Archive for the Art Models/ Bathing Beauties/ Beauty Queens/ Burlesque Dancers/ Chorines/ Pin-Ups/ Sexpots/ Vamps Category

Mary Mulhern: Jack Pickford’s Last and Least-Known Wife

Posted in Art Models/ Bathing Beauties/ Beauty Queens/ Burlesque Dancers/ Chorines/ Pin-Ups/ Sexpots/ Vamps, Broadway, Hollywood (History), Women with tags , , , , , , on January 24, 2017 by travsd

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Today is the birthday of Mary Mulhern (1908-1965). Originally from Newark, NJ, Mulhern was the daughter of Irish immigrants, her father a traveling salesman. When she was only 17 years old, she was cast as a chorus girl in the Ziegfeld Follies of 1925. The following year she was also cast in the Ziegfeld revue No Foolin‘. In 1928 she took a trip to London and Paris. And in 1929 she appeared in three Vitaphone shorts: Somewhere in Jersey, Just Like a Man, and Harry Rosenthal and His Bath and Tennis Club Orchestra. At this point she seemed well on the way to a decent career.

But then there was a lapse in judgment. In 1930, she became the third Ziegfeld wife of rake, roué, and reprobate Jack Pickford, stepping into shoes previously filled by the better known Olive Thomas and Marilyn Miller. The day after the wedding, they were accosted by creditors for unpaid bills. Pickford was alternately violent and neglectful of her, and then he was hospitalized following a car accident. They were in the process of getting divorced when he passed away in 1932.

In the meantime she had starred in a 1931 Hollywood production of Kaufman and Hart’s Once in a Lifetime with Althea Henley, produced by Sid Grauman. But after this, her professional career seems to have evaporated, not surprising in the depths of the Great Depression.

By 1934, she was back in New York. From this point, the only references to her are mentions by columnists, always in the context of her being a former Ziegfeld beauty and Pickford wife.

Walter Winchell gives this intriguing item in 1934: “What the gazettes omitted in the Max BaerEdward McCarthy snarl is that Edward McCarthy is Mary Mulhern’s Monkey-Doodle.” Translated, this sounds like there was a public altercation between the boxer Max Baer and this McCarthy, probably in some night club, and that McCarthy was Mulhern’s romantic interest at the time. That this appears as an item at all in Winchell’s column has all the earmarks of Mulhern contacting Winchell to complain that she wasn’t mentioned in any of the previous coverage of the event. Over the next 20 years, Winchell would apparently be one of Mulhern’s only friends, throwing her whatever crumbs he could in his column.

A Winchell column item from 1945 informs us that she is “to wed a fourth time, to a youthful British nobleman.” This one, unfortunately, seems to have been a fantasy on every level. Pickford was Mulhern’s only known husband. This may have been a simple error of flipping the facts: Mulhern was Pickford’s third wife, but Pickford was not Mulhern’s third husband. And the marriage to the nameless nobleman seems never to have taken place.

The 1950s found Mulhern in desperate straits.  In 1952, Jack Lait’s column mentions that she was “a hostess in an ice cream shop at 59th Street and Park Ave.” In 1953, Winchell reported that she was working at a restaurant and needed a job. In 1955 she wrote to Winchell seeking his corroboration that she had been in show business so she get “a loan from an actor’s group.” Later that year she was checked into a mental hospital, where she remained until she passed away a decade later.

Margaret Irving: From “The Follies” to “Aunt Gus”

Posted in Art Models/ Bathing Beauties/ Beauty Queens/ Burlesque Dancers/ Chorines/ Pin-Ups/ Sexpots/ Vamps, Broadway, Hollywood (History), Movies, Women with tags , , , , , , , , on January 18, 2017 by travsd

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Today is the birthday of Margaret Irving (1898-1988). Those Baby Boomers who remember Irving as an old lady on television will be astonished to know that she started out as a Broadway Beauty (see above). Her debut was the long-running Fred Stone musical Jack O’Lantern (1917-1918) in which she played The Lady of Dreams”. There followed the Ziegfeld Follies of 1919 and 1920 and the Music Box Revue of 1921 and 1922.  She played the role of Mrs. Whitehouse in both the stage and screen versions of the Marx Brothers’ Animal Crackers, for which she is probably best known (her face if not not her name) today. That’s her on the left:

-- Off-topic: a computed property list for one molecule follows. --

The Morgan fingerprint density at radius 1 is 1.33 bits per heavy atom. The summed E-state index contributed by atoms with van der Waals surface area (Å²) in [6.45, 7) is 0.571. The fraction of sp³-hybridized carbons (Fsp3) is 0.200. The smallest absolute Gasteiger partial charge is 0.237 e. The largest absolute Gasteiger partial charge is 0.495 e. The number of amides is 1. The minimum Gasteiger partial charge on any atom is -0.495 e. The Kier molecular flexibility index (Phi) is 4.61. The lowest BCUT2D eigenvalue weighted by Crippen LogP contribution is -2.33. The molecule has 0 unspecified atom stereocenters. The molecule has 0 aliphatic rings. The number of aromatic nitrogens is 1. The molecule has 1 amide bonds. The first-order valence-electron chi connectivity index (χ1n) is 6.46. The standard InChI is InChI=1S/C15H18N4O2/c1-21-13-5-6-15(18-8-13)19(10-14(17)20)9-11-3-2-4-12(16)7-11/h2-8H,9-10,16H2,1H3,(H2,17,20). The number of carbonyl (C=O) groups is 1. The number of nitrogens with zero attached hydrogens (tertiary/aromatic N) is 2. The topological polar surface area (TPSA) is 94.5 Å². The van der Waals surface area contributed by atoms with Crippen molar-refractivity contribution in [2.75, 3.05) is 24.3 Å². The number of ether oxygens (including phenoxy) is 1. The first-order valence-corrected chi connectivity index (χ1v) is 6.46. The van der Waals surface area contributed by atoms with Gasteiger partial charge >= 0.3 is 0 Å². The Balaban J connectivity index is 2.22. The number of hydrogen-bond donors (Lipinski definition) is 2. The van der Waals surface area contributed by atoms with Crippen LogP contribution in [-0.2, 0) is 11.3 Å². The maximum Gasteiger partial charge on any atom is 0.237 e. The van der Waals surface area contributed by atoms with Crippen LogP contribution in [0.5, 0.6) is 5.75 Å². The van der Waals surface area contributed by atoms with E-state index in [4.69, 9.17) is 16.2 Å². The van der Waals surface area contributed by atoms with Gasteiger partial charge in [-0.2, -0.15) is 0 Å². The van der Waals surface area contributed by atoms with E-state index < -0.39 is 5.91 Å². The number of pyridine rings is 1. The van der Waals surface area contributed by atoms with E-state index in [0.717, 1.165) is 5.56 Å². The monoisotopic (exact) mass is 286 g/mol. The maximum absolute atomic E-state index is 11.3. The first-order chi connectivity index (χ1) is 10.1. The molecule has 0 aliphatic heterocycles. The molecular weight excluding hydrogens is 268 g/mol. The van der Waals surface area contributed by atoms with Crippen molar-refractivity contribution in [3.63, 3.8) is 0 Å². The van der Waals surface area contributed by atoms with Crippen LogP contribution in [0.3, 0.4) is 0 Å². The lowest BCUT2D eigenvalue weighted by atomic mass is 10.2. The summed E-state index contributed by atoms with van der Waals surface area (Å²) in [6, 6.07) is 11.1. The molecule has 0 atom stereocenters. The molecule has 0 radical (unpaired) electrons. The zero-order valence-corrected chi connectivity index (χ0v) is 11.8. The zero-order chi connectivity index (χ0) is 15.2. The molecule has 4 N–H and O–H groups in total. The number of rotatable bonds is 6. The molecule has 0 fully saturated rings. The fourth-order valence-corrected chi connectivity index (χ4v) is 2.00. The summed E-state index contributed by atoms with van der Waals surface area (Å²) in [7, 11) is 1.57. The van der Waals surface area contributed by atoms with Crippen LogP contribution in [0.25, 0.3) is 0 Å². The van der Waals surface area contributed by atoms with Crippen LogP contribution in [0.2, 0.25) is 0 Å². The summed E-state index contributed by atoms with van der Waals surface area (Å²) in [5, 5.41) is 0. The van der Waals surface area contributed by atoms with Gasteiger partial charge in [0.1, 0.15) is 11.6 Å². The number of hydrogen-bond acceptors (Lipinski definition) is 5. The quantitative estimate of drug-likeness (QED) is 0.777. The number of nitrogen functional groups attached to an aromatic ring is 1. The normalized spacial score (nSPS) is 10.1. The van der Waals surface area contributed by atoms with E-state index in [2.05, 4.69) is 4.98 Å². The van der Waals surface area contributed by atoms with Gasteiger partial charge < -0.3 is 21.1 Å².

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Through the 30s and 40s she divided her time between Hollywood and Broadway. Notable films include San Francisco (1936), Wife vs. Secretary (1936), and the Abbott and Costello comedy In Society (1944).

During the 1950s, she was best known as “Aunt Gus” on the now-forgotten Jackie Cooper sit-com The People’s Choice (1955-1958), created and produced by Irving Brecher, who wrote the screenplays for the Marx Brothers’ At the Circus (1939) and Go West (1940), and created the radio and tv shows The Life of Riley.

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Her last credit was a guest shot on 77 Sunset Strip in 1960.

For more on show biz historyconsult No Applause, Just Throw Money: The Book That Made Vaudeville Famous, available at Amazon, Barnes and Noble, and wherever nutty books are sold

Tomorrow Morning on TCM: Dames

Posted in Art Models/ Bathing Beauties/ Beauty Queens/ Burlesque Dancers/ Chorines/ Pin-Ups/ Sexpots/ Vamps, Hollywood (History), Movies with tags , , , , , , , , , , on January 14, 2017 by travsd

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Tomorrow morning (January 15, 2017) at 6:00am Eastern, Turner Classic Movies will show the 1934 Warner Brothers musical Dames, co-directed by Busby Berkeley and Ray Enright. 

Dames is a terrific high water mark for the Warner Bros. musical machine. Hugh Herbert is an eccentric millionaire who cuts off most of his relatives because they aren’t up to his moral standard—especially a cousin who writes and produces Broadway shows (Dick Powell). Zazu Pitts is another cousin who’ll inherit $10 million if all goes well, her husband played by the inevitable Guy Kibbee. Their daughter is Ruby Keeler, who romances Powell and stars in his new show. Joan Blondell is a chorine who frames Kibbee to get backing for the show. Also look for the hilarious Johnny Arthur as Herbert’s fey secretary.

Awesome numbers staged by Berkeley—breath-taking at times. Songs include “I Only Have Eyes for You” and the catchy title number. The stable of songwriters on this one includes: Harry Warren, Al Dubin, Sammy Fain, Irving Kahal, Allie Wrubel, and Mort Dixon. 

For more on classic show bizconsult No Applause, Just Throw Money: The Book That Made Vaudeville Famous, available at Amazon, Barnes and Noble, and wherever nutty books are sold

Merry Christmas!